Market Trends: BFL CANADA Commentary on Q4 Transactional Risk Trends and what we can expect in 2021
Q4 deal volume was robust; with continued momentum into 2021 underway
In Q4, we saw a rise in deal flow driven by capital, hungry to deploy after a historically slow Q2 due to the COVID-19 pandemic. There were also strong motivations to close deals by year-end ahead of possible changes to the US tax regime in the 2021 calendar year.
We witnessed a large amount of deal flow in technology-enabled businesses and food and beverage. Multiple businesses that fared well or excelled through the pandemic remain strong.
With the surge in deal flow and demand for Representations and Warranties Insurance (RWI) outstripping supply throughout December, pricing was elevated, and turnaround times for quotes challenged our typical 48-hour turnaround time. Pricing continues to remain higher year after year in the US and to a lesser extent in the Canadian RWI marketplace, with continued US-centric claim activity on the rise. We expect modestly higher pricing in a hardening RWI market to remain.
The COVID-19 Exclusion Is Not Going Away
Going back to March 2020, underwriters took a broad exclusion to COVID-19 for the RWI policy’s purposes, focusing on business interruption and supply chain concerns. Through the summer of 2020, as certainty returned for debt financing and the ability to understand how a business was impacted, completed deals started to occur with more regularity. Those completed deals could include an element of contingency to bridge valuation gaps given the buyer’s inability to assess future cash flow generation impact. During this time, insurers adapted their COVID-19 exclusions. Certain insurers would assess the COVID-19 exclusion on a case-by-case basis during underwriting, assessing the impact the virus had on the business (employees’ health, work from home disruptions, impacts to customer or supplier relationships, etc.), and endeavour to narrow or in certain instances drop the exclusion.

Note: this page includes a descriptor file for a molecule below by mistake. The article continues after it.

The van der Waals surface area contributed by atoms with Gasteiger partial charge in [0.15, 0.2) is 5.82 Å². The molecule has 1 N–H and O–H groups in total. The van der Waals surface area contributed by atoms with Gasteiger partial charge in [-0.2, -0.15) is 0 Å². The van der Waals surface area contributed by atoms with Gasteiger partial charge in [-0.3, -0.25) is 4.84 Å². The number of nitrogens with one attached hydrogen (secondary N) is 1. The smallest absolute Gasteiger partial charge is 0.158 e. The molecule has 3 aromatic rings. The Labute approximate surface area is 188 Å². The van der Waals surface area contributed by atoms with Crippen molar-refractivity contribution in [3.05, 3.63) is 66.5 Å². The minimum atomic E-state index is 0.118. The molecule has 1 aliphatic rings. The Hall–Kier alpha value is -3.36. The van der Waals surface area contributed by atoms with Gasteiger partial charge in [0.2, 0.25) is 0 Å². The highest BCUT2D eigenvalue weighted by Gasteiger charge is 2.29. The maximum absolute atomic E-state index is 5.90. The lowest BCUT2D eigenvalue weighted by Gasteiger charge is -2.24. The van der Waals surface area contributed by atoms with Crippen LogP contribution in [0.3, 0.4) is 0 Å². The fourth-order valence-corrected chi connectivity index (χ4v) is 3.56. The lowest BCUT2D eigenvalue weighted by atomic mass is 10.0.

There were instances of bound policies associated with target companies in the software sector with no COVID-19 exclusion. In sectors such as manufacturing and transportation—which were undoubtedly impacted to some degree—a slimmed-down exclusion limited to the transmission of the virus or compliance with laws enacted directly as a result of COVID-19 was considered a good outcome.
Fast forward to Q1/21, and with the sustained second wave ongoing and its unknown impact on businesses, it is increasingly rare to drop or materially narrow the COVID-19 exclusion.
Insurers will often quote with a standard exclusion given the limited information provided at the quoting stage and look to underwrite the impact of COVID-19 on the target in good faith.
Nimble solutions to support client needs
Intellectual Property (IP) representations: Many software buyers seek to have Intellectual Property (IP) representations made fundamental, or extend survival from 3 years (standard coverage for general representations under an RWI policy) to 6 years for an additional premium, given that this is where the majority of the value and potential risk resides, should there be an unknown breach.